Within the past ten years, immigration has tripled in the UK. The rising trend of immigration has led to a strongly negative perception towards foreigners within the British population. Economists have a more modest opinion on immigration; the economic impact of immigration seems crucial, but it would seem that it in fact only has a small effect on the domestic labor market. Furthermore, the Home Office has indirectly conceded that they have lost the general compendium over the number of incoming immigrants, creating objectives to manage immigration to the benefit of the UK. Firstly, an assessment of the immigration statistics will be made, giving an overview of the accrued immigrants as of 1971. Next the performance of immigrants from the A8 countries (Czech Republic, Estonia, Hungary, Latvia, Lithuania, Poland, Slovakia, Slovenia) will be evaluated and then the economic impact of rising immigration will be outlined. To conclude, an introduction to the Home Office’s reformed immigration-system will be given.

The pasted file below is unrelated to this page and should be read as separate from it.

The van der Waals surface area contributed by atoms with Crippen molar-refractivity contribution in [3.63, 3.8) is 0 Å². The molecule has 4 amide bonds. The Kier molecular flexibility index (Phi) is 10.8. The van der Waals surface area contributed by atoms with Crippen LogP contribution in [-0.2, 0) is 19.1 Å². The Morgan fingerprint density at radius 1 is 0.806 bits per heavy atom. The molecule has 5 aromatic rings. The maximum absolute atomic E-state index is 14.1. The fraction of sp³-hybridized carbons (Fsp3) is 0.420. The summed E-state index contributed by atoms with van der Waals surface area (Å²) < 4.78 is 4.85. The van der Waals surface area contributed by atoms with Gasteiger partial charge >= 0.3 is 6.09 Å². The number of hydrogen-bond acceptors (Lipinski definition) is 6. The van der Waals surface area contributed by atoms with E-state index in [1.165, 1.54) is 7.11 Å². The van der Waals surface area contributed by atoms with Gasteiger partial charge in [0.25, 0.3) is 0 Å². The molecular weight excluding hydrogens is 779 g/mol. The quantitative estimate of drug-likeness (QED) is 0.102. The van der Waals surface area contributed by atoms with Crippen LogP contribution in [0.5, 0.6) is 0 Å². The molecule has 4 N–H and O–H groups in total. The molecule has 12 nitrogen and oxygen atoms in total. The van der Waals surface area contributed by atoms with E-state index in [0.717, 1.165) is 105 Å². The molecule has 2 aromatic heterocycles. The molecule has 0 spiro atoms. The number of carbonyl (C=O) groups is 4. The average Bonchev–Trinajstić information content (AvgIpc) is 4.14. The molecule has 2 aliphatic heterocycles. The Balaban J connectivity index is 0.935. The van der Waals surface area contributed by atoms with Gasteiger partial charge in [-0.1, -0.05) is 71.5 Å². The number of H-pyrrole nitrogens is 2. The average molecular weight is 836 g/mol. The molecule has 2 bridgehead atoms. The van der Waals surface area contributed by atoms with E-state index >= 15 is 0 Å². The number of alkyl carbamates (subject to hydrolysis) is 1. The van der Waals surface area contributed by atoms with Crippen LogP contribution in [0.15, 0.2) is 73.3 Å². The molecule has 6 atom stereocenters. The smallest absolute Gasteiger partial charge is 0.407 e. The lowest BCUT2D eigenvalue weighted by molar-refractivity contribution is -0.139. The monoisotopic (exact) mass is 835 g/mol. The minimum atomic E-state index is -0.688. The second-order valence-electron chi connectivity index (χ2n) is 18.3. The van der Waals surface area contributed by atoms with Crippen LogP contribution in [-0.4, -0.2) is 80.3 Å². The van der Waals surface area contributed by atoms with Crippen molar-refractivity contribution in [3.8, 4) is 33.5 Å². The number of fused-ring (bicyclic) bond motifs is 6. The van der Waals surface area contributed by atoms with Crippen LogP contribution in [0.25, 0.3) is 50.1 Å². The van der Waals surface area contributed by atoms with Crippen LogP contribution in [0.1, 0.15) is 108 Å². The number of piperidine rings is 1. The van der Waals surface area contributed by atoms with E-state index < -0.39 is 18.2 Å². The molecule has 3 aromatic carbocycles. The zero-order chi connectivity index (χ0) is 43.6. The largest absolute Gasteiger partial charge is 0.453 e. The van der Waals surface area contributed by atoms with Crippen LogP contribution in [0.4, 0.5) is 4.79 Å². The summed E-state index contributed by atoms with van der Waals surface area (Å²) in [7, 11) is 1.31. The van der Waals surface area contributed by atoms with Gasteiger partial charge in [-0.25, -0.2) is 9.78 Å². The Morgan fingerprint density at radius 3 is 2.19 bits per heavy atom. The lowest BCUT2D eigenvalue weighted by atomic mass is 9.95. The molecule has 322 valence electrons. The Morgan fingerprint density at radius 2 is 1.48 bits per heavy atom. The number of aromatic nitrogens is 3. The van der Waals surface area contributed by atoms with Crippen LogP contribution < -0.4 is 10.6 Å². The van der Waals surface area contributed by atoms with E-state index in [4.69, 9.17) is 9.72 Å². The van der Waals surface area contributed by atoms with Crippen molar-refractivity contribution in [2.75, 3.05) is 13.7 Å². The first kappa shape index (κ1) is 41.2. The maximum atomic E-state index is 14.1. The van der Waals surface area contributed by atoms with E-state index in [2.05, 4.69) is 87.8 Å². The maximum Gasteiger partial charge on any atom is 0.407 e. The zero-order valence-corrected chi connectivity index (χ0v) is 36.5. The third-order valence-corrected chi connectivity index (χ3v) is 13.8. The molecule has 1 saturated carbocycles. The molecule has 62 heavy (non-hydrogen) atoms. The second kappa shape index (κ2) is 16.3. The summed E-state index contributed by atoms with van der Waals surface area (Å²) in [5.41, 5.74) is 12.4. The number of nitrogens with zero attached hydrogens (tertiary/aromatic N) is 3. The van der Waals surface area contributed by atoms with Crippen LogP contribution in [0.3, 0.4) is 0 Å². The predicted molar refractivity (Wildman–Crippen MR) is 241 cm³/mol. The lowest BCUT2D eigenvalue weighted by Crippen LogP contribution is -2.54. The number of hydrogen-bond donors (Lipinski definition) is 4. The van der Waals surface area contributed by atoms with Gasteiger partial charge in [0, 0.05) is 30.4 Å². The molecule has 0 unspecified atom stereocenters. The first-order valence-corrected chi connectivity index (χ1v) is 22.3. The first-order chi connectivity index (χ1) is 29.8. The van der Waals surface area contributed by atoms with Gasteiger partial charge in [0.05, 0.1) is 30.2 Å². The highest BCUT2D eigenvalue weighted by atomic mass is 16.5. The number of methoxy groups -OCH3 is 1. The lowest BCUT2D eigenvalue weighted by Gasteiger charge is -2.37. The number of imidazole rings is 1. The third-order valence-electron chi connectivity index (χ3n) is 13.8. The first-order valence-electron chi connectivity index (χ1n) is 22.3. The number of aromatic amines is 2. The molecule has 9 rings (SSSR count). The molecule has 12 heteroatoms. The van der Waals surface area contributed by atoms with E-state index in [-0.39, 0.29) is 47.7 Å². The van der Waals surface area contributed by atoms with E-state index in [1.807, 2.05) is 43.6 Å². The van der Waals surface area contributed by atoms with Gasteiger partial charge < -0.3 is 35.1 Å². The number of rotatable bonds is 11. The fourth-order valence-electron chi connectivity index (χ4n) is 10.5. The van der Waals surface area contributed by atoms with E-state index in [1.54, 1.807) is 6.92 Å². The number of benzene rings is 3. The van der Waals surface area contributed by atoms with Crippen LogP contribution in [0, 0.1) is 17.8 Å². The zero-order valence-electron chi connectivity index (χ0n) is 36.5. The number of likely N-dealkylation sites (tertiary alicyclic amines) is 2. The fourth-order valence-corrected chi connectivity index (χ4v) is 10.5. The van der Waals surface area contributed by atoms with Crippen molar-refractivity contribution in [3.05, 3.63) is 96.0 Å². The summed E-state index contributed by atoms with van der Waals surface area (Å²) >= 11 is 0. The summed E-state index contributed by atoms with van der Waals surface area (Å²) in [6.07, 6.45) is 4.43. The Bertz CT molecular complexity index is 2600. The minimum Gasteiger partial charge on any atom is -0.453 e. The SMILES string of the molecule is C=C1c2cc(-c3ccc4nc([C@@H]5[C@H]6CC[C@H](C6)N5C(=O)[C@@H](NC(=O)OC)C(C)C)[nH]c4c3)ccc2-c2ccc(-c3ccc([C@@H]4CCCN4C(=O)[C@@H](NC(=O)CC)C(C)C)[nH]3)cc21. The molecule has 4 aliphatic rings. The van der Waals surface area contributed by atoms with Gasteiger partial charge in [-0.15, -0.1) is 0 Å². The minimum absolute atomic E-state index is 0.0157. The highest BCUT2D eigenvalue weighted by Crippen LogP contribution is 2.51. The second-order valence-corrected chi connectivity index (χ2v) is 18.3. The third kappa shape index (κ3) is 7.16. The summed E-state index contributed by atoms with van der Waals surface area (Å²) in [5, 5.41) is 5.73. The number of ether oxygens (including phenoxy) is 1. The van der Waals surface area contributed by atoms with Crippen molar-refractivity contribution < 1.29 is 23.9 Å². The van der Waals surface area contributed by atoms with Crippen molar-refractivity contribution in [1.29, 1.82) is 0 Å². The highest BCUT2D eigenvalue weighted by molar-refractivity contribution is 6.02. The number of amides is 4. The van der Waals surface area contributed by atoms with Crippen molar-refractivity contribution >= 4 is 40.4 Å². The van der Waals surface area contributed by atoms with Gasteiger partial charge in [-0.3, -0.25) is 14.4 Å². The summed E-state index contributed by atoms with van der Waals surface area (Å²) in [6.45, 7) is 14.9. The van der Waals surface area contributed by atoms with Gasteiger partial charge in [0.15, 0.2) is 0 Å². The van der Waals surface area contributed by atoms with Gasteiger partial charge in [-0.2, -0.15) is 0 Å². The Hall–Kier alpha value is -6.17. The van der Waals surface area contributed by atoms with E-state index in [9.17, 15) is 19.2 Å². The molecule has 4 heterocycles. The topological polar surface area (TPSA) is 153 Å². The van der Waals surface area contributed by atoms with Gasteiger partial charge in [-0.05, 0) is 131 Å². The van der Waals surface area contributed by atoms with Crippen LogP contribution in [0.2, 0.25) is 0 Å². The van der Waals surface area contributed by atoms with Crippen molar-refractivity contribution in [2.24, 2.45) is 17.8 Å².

Between 1971 and 1986, net migration made a negative contribution to UK population growth. PriceWaterhouseCoopers (PWC) has published research results, which illustrate that net migration has made an increasingly positive contribution since 1996. It has doubled over the past five years, compared to the natural increase. Estimates from the Office of National Statistics (ONS) show that in 2004 a record of 582 000 people came to live in the UK from elsewhere in the world. About 494 000 immigrants were not British citizens; the remaining 88 000 were British citizens returning from living abroad. The majority of immigrants were Asian or African citizens. Net migration considerably rose as the people from the A8 countries gained the right to work in Great Britain, upon their countries joining the EU. In 2004 net migration increased to 222 600, compared to 151 000 in 2003. Dominic Casciani, immigration